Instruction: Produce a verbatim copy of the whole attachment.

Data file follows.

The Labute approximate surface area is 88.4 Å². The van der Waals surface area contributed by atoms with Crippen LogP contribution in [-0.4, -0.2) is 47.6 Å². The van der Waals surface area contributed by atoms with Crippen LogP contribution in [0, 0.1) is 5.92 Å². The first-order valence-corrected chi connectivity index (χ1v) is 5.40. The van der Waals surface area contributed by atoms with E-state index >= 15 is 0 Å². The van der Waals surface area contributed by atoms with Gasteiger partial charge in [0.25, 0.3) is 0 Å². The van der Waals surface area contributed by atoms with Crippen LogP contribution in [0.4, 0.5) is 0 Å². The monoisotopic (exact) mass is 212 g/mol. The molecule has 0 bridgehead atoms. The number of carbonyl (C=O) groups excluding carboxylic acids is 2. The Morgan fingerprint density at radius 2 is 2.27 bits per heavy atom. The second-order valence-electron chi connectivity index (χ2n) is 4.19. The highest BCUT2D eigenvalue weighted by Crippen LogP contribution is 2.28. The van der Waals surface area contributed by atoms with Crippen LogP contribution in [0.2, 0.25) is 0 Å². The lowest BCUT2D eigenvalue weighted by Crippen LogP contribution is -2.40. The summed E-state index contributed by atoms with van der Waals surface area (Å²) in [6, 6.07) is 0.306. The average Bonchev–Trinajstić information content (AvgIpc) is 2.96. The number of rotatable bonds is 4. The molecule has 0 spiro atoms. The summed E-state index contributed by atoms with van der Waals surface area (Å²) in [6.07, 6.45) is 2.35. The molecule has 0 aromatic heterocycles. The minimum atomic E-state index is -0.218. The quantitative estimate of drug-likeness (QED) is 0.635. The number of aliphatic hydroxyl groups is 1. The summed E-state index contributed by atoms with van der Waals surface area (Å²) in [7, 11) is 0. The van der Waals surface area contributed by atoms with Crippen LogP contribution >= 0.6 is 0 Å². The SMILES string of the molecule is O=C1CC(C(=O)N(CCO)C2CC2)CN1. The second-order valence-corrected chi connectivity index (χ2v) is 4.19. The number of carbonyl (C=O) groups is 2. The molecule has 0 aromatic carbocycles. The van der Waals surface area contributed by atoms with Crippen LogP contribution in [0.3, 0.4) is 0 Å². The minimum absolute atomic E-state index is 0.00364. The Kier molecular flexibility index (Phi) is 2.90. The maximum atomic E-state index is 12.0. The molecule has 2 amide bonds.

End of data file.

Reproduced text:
The Labute approximate surface area is 88.4 Å². The van der Waals surface area contributed by atoms with Crippen LogP contribution in [-0.4, -0.2) is 47.6 Å². The van der Waals surface area contributed by atoms with Crippen LogP contribution in [0, 0.1) is 5.92 Å². The first-order valence-corrected chi connectivity index (χ1v) is 5.40. The van der Waals surface area contributed by atoms with E-state index >= 15 is 0 Å². The van der Waals surface area contributed by atoms with Gasteiger partial charge in [0.25, 0.3) is 0 Å². The van der Waals surface area contributed by atoms with Crippen LogP contribution in [0.4, 0.5) is 0 Å². The monoisotopic (exact) mass is 212 g/mol. The molecule has 0 bridgehead atoms. The number of carbonyl (C=O) groups excluding carboxylic acids is 2. The Morgan fingerprint density at radius 2 is 2.27 bits per heavy atom. The second-order valence-electron chi connectivity index (χ2n) is 4.19. The highest BCUT2D eigenvalue weighted by Crippen LogP contribution is 2.28. The van der Waals surface area contributed by atoms with Crippen LogP contribution in [0.2, 0.25) is 0 Å². The lowest BCUT2D eigenvalue weighted by Crippen LogP contribution is -2.40. The summed E-state index contributed by atoms with van der Waals surface area (Å²) in [6, 6.07) is 0.306. The average Bonchev–Trinajstić information content (AvgIpc) is 2.96. The number of rotatable bonds is 4. The molecule has 0 spiro atoms. The summed E-state index contributed by atoms with van der Waals surface area (Å²) in [6.07, 6.45) is 2.35. The molecule has 0 aromatic heterocycles. The minimum atomic E-state index is -0.218. The quantitative estimate of drug-likeness (QED) is 0.635. The number of aliphatic hydroxyl groups is 1. The summed E-state index contributed by atoms with van der Waals surface area (Å²) in [7, 11) is 0. The van der Waals surface area contributed by atoms with Crippen LogP contribution >= 0.6 is 0 Å². The SMILES string of the molecule is O=C1CC(C(=O)N(CCO)C2CC2)CN1. The second-order valence-corrected chi connectivity index (χ2v) is 4.19. The number of carbonyl (C=O) groups is 2. The molecule has 0 aromatic carbocycles. The van der Waals surface area contributed by atoms with Crippen LogP contribution in [0.3, 0.4) is 0 Å². The minimum absolute atomic E-state index is 0.00364. The Kier molecular flexibility index (Phi) is 2.90. The maximum atomic E-state index is 12.0. The molecule has 2 amide bonds.